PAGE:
Thursday, March 25, 2010
Ayam Goreng Mbok Berek
Like most people who have had the pleasure, I fell in love with ayam goreng mbok berek the first time I tasted it. This was in 1983 on my first visit to Yogya. Not really a big fan of American fried chicken, and certainly no fan of the Colonel, I didn't expect much. Colleagues and students had recommended I try the famous chicken, so I did.
It wasn't until I had been to Vietnam and had Thit Heo Kho (Ravenous Couple have a nice recipe here) that this recipe made sense to me. When I lived in Indonesia, I had had chicken simmered in coconut milk before being fried countless times. This is a common way of preparing fried chicken in Indonesia. It also results in moist, flavorful fried chicken. Although I am fond of drinking young coconut, I didn't think simmering the chicken in the water from young coconut would be much different from simmering in plain water. Yet, if you've ever had the pleasure of having thit heo kho simmered in coconut water, you know the magic of the medium.
The water from young coconuts is subtly sweet, not in a sugary way, but with the freshness of a recent rain. It's like drinking in the day after the first rain in weeks. In Java young coconuts are a dime a dozen, but here in the States they cost a little more. The concentrated stock that one gets after simmering the chicken in the coconut water is heavenly. It would be the ideal base for a bowl of mulligatawny soup.
Although young coconuts are not commonly found in major supermarkets, most Asian supermarkets and Whole Foods carry them. You do want to make sure you use a young coconut and not the more mature ones.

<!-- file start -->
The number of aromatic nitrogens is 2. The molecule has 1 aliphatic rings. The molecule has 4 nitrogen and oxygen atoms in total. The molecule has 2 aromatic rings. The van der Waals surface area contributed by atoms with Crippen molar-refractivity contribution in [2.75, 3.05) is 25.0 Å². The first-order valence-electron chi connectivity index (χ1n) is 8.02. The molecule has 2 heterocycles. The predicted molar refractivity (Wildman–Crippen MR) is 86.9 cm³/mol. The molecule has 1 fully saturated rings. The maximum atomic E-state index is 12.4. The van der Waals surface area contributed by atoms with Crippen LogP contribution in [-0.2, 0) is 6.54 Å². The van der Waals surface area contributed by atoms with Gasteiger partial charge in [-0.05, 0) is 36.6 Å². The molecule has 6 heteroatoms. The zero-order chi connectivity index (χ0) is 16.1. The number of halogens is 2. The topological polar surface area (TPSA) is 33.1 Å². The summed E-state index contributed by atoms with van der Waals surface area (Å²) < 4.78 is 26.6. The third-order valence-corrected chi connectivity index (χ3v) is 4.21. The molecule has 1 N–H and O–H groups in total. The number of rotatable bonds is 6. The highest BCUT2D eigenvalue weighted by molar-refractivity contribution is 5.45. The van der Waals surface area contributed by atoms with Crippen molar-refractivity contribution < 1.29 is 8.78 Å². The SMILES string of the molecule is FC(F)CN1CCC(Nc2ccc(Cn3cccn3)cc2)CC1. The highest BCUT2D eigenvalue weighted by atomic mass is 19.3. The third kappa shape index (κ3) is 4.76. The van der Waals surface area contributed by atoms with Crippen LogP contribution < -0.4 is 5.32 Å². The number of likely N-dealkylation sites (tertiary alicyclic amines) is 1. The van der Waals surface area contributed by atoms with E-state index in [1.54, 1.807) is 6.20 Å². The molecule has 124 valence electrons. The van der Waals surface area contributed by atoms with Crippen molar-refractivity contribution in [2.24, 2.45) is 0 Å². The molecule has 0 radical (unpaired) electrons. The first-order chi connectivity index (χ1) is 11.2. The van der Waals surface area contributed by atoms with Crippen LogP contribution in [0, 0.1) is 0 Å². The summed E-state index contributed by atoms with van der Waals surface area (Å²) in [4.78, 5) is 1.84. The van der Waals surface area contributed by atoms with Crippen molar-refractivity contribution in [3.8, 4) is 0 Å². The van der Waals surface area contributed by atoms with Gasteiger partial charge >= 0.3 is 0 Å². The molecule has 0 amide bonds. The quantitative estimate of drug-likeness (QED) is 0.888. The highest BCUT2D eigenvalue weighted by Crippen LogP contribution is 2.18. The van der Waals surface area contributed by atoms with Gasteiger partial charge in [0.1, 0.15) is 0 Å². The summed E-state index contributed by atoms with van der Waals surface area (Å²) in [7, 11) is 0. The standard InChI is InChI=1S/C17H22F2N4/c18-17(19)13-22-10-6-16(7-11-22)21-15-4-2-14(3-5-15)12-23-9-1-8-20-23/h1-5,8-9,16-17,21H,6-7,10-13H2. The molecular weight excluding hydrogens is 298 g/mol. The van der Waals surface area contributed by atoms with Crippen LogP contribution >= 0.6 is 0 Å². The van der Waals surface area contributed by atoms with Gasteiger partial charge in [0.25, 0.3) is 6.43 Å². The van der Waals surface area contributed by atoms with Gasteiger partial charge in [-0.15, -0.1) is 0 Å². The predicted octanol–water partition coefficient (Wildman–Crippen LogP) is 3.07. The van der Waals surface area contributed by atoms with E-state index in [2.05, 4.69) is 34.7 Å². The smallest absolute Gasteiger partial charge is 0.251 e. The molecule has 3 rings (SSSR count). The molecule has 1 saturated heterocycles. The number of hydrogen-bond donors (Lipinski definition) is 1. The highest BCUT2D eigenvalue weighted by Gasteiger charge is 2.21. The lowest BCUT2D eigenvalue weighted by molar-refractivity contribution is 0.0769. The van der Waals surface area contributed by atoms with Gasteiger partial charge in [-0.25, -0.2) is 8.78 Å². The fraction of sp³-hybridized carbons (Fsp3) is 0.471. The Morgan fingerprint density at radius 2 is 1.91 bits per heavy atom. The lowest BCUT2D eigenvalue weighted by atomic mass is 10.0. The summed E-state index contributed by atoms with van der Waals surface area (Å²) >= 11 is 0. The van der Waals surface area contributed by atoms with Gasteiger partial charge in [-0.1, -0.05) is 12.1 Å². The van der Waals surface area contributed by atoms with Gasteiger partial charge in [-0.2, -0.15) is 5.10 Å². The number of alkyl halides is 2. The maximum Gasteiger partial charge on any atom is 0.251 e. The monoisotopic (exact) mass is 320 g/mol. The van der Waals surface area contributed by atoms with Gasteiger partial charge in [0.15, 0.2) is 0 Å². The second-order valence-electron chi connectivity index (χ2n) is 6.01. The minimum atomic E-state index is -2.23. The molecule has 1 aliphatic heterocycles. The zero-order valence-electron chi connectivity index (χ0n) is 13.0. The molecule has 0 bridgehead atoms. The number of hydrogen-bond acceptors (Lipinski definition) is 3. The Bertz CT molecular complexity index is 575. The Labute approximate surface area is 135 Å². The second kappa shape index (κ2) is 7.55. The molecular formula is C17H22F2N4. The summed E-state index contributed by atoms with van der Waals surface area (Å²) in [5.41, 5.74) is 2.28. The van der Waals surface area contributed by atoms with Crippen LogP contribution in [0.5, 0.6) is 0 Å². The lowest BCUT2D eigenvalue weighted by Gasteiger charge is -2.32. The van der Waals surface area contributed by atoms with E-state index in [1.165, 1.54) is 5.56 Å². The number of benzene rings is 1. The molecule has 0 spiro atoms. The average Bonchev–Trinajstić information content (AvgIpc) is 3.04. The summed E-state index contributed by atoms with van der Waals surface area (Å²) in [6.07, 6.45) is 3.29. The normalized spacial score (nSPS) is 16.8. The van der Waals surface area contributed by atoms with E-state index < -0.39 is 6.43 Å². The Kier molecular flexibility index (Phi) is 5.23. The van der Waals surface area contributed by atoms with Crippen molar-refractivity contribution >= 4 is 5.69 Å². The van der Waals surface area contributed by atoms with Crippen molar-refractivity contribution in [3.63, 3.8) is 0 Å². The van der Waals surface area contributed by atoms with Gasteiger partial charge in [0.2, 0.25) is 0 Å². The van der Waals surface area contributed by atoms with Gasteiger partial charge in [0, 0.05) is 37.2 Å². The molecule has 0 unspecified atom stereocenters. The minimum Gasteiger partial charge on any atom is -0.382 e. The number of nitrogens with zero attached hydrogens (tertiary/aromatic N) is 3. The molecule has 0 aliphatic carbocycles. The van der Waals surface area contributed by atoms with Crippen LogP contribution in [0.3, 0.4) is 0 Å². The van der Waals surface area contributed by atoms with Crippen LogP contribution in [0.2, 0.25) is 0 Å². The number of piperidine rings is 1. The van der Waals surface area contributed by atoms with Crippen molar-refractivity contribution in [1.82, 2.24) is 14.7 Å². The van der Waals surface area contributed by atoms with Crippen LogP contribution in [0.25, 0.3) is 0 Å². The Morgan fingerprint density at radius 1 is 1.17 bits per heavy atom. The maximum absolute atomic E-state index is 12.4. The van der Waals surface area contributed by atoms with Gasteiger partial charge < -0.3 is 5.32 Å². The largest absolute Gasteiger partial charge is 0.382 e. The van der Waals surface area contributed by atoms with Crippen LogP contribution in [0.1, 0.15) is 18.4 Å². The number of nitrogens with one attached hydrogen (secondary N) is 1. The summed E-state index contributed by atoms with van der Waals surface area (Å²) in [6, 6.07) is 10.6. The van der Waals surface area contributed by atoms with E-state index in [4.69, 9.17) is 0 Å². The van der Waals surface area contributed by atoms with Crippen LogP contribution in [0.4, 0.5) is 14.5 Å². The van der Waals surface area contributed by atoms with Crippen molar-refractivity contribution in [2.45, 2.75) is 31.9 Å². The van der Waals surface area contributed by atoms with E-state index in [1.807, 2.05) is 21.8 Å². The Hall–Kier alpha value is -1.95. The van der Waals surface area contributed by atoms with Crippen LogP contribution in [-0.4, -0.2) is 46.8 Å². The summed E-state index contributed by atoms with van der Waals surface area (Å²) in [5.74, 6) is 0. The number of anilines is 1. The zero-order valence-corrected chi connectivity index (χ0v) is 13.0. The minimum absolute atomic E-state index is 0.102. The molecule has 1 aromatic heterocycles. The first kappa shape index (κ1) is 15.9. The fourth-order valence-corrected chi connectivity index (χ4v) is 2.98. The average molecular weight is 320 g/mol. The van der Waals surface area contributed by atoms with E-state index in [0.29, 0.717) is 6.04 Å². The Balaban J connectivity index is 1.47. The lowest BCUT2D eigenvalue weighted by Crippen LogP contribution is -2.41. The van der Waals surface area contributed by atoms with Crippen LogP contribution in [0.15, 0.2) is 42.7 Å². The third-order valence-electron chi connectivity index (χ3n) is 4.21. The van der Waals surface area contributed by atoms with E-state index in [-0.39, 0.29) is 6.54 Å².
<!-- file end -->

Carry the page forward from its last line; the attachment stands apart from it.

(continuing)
I haven't been able to recreate the crispy bits you get when you buy the chicken in Yogya. Robyn Eckhardt of Eating Asia had an informative article in the Wall Street Journal in which she identifies the crisp bits as deep fried spices from the coconut water stock the chicken is first simmered in, but I've been unable to get them to taste quite like what I remember. Even without those crumbs, this chicken is better than any other fried chicken you are likely to taste any time soon.
Besides some good rice, one other accompaniment this dish really calls for is a good sambal terasi. The heat and pungency of this sambal really complements the richness of the fried chicken. At the restaurant they also serve the chicken with the sambal lalapan (sambal with raw cabbage and other vegetables) and the side is every bit as popular as the chicken. I will be posting the sambal recipe soon.
Ayam Goreng Mbok Berek
adapted from Sri Owen's Indonesian Food and Cookery
1 young chicken, preferably free range and air chilled, quartered
or chicken thighs, wings, and drumsticks
6 shallots, coarsely chopped
2 inches of ginger, peeled, sliced, and pounded
2 inches of laos (galingale), peeled, sliced, and pounded
1 tsp coriander, coarsely ground in a mortar
2 salam leaves
salt and pepper
3-4 cups of coconut water from two young coconuts
oil for frying
Mix shallots, spices and salam leaves with coconut water in wok or saucepan. Add chicken pieces and simmer briskly for 30 minutes or so, until tender. The coconut water should be reduced by about half. Remove the chicken from the liquid and allow to cool.
After the chicken has cooled and dried, deep fry it until it is golden brown. The frying does not take very long because the chicken is essentially already cooked; the frying is done to crisp up the chicken and give it some color. Once fried, the chicken can be eaten warm or cold. Serve with rice and a good sambal.